As a fifth-generation Montanan, Sam Moulding grew up ranching with her family.
"This lifestyle is romanticized beyond belief. It's everybody's dream, or so they think. It's over-romanticized in a lot of ways, if you don't love it it's not for you," Moulding told MTN News.
"It's 365 days a year, rain or shine, you don't get to call in sick. It's not for the faint of heart, and it's not a job, it's a lifestyle, it really is," she added.
Moulding took her experience to Flying D Ranch in Victor about 18 months ago.
Bear Frisbie owns and operates the ranch, alongside her kids.
"We do everything ranch-y," Frisbie said. "Sometimes it takes two-to-three times longer, but they're learning so much, and eventually it's going to flip flop to where they're actually helping out, but really, truly, they're good hands, and we rely on them for a lot of the tasks around here."
She found herself needing some extra help about 18 months ago and to her surprise, most of the applicants were women.
"I wouldn't say that we're female empowerment, I would just say we're anybody empowerment," Moulding explained.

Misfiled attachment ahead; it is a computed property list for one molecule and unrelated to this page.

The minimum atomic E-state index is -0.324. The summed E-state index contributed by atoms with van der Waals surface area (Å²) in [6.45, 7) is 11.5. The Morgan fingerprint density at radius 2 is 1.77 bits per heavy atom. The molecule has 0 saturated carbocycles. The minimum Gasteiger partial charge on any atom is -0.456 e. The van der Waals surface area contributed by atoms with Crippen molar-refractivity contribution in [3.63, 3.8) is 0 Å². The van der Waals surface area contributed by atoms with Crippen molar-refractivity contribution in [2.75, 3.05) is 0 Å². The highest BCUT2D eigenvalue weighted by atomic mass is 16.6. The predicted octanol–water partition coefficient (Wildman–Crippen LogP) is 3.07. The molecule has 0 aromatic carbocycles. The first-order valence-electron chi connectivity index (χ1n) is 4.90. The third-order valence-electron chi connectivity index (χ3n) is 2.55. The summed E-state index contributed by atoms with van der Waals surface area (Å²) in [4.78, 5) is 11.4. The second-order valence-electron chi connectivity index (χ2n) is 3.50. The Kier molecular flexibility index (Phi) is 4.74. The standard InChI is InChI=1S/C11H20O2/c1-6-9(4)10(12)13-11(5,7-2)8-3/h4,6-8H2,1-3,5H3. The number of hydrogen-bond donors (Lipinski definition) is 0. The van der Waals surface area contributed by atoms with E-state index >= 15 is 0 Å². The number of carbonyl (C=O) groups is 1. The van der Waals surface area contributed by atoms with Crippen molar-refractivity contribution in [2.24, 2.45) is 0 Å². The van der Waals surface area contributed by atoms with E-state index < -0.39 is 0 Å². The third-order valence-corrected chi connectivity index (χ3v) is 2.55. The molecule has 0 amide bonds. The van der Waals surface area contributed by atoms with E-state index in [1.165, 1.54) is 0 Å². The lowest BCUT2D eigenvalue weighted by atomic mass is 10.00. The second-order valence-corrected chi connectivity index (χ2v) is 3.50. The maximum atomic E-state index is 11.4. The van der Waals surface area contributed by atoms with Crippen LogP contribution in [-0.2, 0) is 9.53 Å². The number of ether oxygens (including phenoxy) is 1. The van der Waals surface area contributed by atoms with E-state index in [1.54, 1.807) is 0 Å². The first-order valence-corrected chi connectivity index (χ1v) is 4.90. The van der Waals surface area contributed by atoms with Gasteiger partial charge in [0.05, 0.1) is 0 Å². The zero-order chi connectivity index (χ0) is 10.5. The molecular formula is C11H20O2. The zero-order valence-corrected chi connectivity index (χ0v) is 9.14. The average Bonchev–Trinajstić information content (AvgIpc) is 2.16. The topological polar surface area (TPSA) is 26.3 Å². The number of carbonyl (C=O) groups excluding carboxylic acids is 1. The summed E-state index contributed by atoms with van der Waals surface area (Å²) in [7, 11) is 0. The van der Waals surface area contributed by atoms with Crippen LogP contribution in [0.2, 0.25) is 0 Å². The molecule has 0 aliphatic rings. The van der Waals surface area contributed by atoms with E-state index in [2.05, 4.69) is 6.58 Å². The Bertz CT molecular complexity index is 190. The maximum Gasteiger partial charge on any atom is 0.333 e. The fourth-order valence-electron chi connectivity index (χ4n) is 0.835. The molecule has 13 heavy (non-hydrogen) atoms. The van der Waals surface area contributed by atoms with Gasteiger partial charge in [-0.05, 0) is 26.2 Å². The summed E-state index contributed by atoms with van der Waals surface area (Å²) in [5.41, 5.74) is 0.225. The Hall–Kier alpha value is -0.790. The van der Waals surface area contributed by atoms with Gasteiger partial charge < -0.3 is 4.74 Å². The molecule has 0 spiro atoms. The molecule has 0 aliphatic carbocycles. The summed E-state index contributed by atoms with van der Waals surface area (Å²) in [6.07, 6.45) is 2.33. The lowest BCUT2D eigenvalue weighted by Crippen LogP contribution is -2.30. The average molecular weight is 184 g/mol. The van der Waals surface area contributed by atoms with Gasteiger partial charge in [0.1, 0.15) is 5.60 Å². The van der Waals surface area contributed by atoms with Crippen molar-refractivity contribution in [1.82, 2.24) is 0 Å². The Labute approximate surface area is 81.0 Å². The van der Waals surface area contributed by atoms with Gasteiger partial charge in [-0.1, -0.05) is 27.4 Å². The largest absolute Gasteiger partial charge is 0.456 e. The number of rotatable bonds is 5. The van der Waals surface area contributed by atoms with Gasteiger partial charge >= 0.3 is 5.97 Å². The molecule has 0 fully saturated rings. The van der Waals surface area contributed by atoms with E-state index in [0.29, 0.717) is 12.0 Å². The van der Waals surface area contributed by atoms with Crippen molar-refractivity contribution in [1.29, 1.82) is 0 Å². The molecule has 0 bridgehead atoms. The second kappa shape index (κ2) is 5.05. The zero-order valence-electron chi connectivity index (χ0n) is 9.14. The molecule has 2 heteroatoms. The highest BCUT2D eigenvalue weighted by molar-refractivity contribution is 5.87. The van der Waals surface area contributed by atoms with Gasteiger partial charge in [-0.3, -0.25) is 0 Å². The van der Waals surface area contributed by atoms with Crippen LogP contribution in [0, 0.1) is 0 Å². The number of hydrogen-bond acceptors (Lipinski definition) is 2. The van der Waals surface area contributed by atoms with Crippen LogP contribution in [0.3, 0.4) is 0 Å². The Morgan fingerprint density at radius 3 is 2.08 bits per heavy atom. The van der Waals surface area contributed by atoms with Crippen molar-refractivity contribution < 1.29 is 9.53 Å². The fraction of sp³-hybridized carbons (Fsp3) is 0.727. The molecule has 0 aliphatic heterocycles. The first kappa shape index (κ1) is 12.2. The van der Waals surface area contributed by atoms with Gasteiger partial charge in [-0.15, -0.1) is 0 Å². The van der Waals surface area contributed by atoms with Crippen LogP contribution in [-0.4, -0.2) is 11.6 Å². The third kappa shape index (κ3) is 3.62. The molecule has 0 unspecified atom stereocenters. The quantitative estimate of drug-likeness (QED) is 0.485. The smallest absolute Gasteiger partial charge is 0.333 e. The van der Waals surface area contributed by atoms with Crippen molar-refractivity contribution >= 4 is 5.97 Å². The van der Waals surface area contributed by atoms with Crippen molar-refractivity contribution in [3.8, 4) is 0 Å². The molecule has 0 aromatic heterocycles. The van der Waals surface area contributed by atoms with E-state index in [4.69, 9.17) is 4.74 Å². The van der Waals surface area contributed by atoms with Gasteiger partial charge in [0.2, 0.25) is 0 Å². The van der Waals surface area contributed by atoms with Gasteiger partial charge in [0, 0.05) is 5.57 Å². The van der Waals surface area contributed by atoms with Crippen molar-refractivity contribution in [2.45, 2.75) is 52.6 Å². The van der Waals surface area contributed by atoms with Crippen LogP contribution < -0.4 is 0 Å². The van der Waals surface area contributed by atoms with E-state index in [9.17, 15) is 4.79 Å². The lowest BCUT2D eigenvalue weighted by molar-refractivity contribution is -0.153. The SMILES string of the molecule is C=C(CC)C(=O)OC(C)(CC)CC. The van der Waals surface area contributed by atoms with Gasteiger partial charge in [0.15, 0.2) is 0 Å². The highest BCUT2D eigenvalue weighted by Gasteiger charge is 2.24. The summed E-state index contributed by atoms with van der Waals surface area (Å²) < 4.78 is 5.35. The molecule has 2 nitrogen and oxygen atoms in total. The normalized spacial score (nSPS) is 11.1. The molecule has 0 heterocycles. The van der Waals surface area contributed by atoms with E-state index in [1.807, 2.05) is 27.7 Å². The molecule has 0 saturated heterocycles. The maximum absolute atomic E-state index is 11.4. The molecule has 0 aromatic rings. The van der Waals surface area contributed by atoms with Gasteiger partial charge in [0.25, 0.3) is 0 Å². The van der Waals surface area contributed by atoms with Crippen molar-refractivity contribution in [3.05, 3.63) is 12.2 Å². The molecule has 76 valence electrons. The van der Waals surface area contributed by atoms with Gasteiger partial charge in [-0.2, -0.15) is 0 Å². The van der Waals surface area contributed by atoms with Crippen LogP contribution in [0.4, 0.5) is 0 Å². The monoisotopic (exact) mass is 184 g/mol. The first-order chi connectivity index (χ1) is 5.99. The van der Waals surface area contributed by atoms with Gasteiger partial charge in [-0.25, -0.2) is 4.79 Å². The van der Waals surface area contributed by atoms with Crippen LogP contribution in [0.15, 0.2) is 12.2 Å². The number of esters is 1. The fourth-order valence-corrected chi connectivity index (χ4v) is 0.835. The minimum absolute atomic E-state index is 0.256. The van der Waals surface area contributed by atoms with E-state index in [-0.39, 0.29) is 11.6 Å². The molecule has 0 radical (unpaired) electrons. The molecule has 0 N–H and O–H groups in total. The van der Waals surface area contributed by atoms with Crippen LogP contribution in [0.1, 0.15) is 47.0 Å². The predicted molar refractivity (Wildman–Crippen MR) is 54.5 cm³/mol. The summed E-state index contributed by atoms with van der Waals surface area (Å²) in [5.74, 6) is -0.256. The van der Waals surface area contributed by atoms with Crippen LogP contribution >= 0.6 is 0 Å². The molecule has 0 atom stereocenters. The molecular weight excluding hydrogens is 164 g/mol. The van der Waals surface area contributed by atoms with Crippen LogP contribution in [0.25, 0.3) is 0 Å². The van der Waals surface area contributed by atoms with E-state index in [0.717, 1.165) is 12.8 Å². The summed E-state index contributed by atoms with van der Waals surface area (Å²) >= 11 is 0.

So now it's Frisbie, her kids, Moulding, and her mom and sister.
"Look we're doing it, and we have our kids by our side, and we're doing hard work, and we're totally capable, so if we're capable anyone's capable," Frisbie said.
"It's a wild thing. It seems very normal to me because I feel like I'm capable of doing anything that I set my mind to," she continued. "But it's special. It's special that we can work hard with our kids, and they can be by our side, that we can teach them things that so many other children are not getting, they're learning perseverance, they're learning grit, they're learning business skills. It's just awesome, it's a really, really special thing to be able to have them by our sides."
When MTN News stopped by to visit, the crew was hanging out with the cows.
Frisbie's family has been on the property for 20 years. They have about 150 head of mother cows and calves and sell some of the beef locally. But a majority of cows are sold to outside buyers.
"I love that we can do it and that it just shows that anyone can do it. This is just like, a job that anybody can do, and it's super important because there's such a gap between the producer and the consumer, and we've been able to share our story, and kind of close that gap," Frisbie said.
And they've grown quite a following on social media.
"They say we're inspiring, but really it's inspiring to see people excited about learning to things, providing for themselves," said Frisbie.